8
SUSTAINABLE CHICAGO Spring 2014
less steel disks, creating a waterfall effect before the
water enters the cistern. The stored rainwater can
then be used for irrigation in the community garden.
The community garden is far from the only open
green space on the school grounds. Rain gardens
and permeable pavers around the property retain
stormwater runoff. Native plantings mitigate the
need for irrigation and signage educates the “inno-
vators,” faculty and visitors about the plant species
surrounding them, as well as the importance of
maintaining unique and diverse ecosystems.
Roughly 50% of the roof area features vegeta-
tion, some of which is visible to building occupants.
The green roof serves the usual functions of insula-
tion, stormwater retention and minimization of the
urban heat island effect, but also goes a step further.
One section is designated as a bird sanctuary.
There are varying levels of vegetation, bird houses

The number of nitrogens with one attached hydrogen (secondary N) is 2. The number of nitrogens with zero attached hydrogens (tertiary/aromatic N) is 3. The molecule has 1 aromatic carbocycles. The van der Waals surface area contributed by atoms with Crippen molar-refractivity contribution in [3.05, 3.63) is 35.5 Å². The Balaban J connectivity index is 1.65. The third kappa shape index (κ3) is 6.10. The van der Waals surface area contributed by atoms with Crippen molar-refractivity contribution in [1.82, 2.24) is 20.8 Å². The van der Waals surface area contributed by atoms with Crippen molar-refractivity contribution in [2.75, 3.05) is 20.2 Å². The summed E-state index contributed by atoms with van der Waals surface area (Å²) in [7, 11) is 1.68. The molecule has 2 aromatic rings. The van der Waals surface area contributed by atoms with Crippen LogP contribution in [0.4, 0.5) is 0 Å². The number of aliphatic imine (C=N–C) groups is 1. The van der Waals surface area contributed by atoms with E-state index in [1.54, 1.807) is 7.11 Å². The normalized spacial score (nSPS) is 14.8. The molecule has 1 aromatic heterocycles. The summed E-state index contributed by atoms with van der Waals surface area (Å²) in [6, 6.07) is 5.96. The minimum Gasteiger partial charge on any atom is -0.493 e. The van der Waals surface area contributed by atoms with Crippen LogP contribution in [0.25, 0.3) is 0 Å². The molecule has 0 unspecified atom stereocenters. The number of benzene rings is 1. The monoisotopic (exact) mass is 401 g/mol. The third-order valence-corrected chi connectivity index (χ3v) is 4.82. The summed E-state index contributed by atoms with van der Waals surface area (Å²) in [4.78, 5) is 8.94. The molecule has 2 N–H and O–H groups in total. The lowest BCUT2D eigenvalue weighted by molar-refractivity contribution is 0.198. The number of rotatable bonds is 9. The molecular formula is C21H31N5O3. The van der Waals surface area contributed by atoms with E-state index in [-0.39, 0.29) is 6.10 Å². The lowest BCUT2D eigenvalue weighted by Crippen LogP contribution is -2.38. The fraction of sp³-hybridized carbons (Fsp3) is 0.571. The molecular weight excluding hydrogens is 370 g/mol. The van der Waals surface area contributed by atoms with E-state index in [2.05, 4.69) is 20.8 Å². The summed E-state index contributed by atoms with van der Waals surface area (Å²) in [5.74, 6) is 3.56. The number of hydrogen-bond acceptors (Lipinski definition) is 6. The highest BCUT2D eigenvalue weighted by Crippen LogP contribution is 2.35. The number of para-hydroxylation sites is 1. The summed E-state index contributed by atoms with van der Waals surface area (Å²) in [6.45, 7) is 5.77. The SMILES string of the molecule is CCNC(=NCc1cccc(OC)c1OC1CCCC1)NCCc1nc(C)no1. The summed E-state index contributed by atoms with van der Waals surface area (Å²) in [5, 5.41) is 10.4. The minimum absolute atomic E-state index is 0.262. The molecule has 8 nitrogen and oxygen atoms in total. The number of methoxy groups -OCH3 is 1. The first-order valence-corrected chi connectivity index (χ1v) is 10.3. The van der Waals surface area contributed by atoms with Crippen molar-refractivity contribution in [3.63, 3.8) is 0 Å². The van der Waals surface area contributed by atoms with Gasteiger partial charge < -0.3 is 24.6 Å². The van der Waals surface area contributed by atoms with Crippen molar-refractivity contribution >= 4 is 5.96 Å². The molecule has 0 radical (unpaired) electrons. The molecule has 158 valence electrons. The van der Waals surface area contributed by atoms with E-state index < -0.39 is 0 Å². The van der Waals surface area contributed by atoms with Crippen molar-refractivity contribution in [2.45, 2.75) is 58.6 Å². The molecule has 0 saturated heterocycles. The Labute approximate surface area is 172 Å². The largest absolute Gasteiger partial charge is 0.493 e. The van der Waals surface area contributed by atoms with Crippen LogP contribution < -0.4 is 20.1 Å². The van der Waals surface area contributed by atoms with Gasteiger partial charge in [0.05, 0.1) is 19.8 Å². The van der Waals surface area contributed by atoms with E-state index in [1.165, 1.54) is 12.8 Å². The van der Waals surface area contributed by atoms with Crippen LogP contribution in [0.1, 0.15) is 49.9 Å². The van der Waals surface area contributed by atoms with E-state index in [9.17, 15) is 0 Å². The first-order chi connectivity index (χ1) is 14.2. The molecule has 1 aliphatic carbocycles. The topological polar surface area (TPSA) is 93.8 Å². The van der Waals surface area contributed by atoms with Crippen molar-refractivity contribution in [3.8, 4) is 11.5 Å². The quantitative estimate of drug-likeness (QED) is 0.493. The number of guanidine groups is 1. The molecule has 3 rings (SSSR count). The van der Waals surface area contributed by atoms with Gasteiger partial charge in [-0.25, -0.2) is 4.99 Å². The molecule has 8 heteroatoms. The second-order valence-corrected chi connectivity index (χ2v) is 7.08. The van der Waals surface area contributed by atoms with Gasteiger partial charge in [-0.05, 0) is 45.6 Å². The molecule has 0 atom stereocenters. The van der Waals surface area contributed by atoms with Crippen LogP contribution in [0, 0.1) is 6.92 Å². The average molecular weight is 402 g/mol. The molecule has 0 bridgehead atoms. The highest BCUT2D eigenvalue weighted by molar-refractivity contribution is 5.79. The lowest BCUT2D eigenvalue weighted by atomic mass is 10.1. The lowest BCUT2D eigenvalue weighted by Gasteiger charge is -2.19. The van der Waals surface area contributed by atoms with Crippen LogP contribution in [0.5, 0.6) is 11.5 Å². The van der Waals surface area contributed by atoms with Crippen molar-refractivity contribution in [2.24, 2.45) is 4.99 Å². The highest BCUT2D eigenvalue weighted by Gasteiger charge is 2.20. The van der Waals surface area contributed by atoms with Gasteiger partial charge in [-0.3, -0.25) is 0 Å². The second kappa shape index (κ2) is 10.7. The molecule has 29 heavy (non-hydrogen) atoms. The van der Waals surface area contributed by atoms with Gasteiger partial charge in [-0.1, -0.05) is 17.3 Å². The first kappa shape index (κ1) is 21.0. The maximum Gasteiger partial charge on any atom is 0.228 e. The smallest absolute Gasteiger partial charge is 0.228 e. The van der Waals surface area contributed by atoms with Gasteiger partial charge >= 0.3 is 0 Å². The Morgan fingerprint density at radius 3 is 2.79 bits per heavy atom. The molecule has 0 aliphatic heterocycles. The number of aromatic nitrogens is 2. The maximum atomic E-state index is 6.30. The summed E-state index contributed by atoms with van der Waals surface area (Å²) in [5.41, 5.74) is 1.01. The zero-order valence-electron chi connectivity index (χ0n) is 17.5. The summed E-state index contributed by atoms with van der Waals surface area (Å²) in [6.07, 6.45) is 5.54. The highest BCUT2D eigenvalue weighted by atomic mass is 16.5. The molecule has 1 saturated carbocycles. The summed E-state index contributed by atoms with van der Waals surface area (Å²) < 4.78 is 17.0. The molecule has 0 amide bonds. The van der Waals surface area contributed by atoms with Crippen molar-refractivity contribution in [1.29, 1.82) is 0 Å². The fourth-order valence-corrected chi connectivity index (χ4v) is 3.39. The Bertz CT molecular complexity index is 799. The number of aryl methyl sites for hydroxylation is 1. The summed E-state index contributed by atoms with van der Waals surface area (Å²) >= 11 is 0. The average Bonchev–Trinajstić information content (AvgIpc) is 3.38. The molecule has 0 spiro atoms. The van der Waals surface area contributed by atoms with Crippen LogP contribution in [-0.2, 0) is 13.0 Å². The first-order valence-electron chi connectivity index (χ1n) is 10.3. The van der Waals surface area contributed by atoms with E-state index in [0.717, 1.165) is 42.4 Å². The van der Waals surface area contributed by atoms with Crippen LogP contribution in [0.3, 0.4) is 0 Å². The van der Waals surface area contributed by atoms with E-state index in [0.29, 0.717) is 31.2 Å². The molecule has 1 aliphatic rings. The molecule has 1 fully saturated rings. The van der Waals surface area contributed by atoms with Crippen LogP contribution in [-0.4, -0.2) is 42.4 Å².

and dead trees anchored to the roof to promote the
habitat,” stated STR Partners.
Recycled and/or locally-sourced materials make
up much of the building. Bricks and concrete ma-
sonry units were sourced locally, as was the glazing
used for the building exterior. The majority of recy-
cled content used on-site was structural steel,
though carpet tiles, drywall and terrazzo flooring all
make use of recycled materials as well.
The school serves a densely-populated residen-
tial neighborhood, but it also sits at the edge of an
industrial corridor. The designers were keen to en-
sure that the new property was a true asset to the
neighborhood.
With that in mind, the property was developed
as a park-like atmosphere, welcoming the commu-
nity to gather and make use of the outdoor spaces.
The building itself was also designed to accommo-
date community events unrelated to school func-
tions. The library, multipurpose gym/auditorium and
pool can all be made available separate from the
rest of the school for use by the neighborhood.